Happiness engineer resolves computer drama
By Emma Palova
EW Emma’s Writings
Lowell, MI-Happiness comes in many forms. What brings a smile to your face?
A WordPress happiness engineer brought a smile back to my face.
I panicked after I lost two-thirds of followers of EW Emma’s Writings on Monday. The photo below depicts exactly what I felt like. The caricature is by Olin Pink
“Losing followers, including shares and subscriptions, is like losing gold or accounts,” I wrote in the original story that I have decided to completely rewrite.
The help I received was efficient, fast, analytical and comforting. Each email ended with “Cheers.”
I got links that narrowed down the problem and finally resolved it with a best wishes farewell.
Happiness engineering reminds me of Russian nesting dolls. Happiness engineers work to narrow down the problem and what caused it.
The happiness engineers around the world work as a team until the problem is solved.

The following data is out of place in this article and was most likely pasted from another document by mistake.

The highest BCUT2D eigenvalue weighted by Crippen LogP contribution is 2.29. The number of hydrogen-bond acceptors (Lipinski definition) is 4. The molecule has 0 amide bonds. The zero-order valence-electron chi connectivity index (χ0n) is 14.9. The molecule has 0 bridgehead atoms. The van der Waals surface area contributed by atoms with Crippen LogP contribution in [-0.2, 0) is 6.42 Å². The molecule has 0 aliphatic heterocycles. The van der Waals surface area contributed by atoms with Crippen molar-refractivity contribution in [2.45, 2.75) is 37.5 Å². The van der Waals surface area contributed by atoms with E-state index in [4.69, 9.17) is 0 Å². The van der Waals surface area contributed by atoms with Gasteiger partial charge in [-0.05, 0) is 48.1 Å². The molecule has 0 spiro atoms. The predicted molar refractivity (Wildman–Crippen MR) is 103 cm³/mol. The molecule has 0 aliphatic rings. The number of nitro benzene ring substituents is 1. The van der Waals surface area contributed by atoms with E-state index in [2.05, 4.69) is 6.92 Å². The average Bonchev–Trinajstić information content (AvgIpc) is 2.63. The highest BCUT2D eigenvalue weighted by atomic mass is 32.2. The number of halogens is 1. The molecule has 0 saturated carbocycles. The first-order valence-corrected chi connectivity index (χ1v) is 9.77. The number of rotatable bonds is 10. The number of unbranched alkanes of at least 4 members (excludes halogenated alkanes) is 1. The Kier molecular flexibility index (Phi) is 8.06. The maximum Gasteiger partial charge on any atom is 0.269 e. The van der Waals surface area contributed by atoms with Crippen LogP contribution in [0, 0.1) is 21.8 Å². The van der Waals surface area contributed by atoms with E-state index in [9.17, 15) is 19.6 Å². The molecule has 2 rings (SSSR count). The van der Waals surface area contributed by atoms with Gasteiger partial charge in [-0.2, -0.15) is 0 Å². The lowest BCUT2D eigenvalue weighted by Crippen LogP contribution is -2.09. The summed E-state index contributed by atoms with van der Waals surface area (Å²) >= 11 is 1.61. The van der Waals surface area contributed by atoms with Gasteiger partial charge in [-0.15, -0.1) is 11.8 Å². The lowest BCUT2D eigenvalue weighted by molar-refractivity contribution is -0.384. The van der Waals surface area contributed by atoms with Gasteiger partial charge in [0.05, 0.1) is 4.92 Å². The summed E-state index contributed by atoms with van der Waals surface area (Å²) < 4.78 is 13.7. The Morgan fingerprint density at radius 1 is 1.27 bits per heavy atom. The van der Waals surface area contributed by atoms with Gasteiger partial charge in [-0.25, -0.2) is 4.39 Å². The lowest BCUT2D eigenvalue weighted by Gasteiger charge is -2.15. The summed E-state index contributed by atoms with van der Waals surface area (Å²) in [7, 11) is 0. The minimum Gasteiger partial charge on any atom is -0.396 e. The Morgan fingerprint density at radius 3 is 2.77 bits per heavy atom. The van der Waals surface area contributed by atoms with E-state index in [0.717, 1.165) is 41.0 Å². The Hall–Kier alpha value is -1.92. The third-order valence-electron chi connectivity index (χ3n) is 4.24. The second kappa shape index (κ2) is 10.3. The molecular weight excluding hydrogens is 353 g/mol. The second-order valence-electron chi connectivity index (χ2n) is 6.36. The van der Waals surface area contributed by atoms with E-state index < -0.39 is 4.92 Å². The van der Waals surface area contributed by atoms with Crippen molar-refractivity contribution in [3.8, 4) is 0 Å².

The WordPress support distributed team works in a similar environment like the users, according to a presentation by happiness engineer Andrew Spittle. Here is an excerpt from Spittle’s talk at a 2013 conference in San Francisco.
The second principle I hold to be true is that happy people are most inclined to share and spread that happiness.
We’re Happiness Engineers, right? We don’t want to create a culture of sadness. That’s not going to help our users. If we can orient decisions toward increasing our happiness then it will also inevitably increase our users’ happiness.
We can step back from the pressure, trends, and isolation of any particular geographic area. There isn’t a central, geographic ideology that’s predominant. The languages, values, ideas, and lifestyles of our team are distributed around the world, just like our users.
That built-in geographic distribution, what I earlier called being location-agnostic, means we can say No to a lot of things. A lot of things people assume to be required of a customer support gig we don’t need to worry about. In our day-to-day work we have:
We have no set shifts. We prescribe no particular schedule. And we ensure that no one pulls a graveyard shift.
Thanks to the entire support team and especially to the angel happiness engineer somewhere out there in that vast Internet space.
Copyright © 2014 story and photo by Emma Palova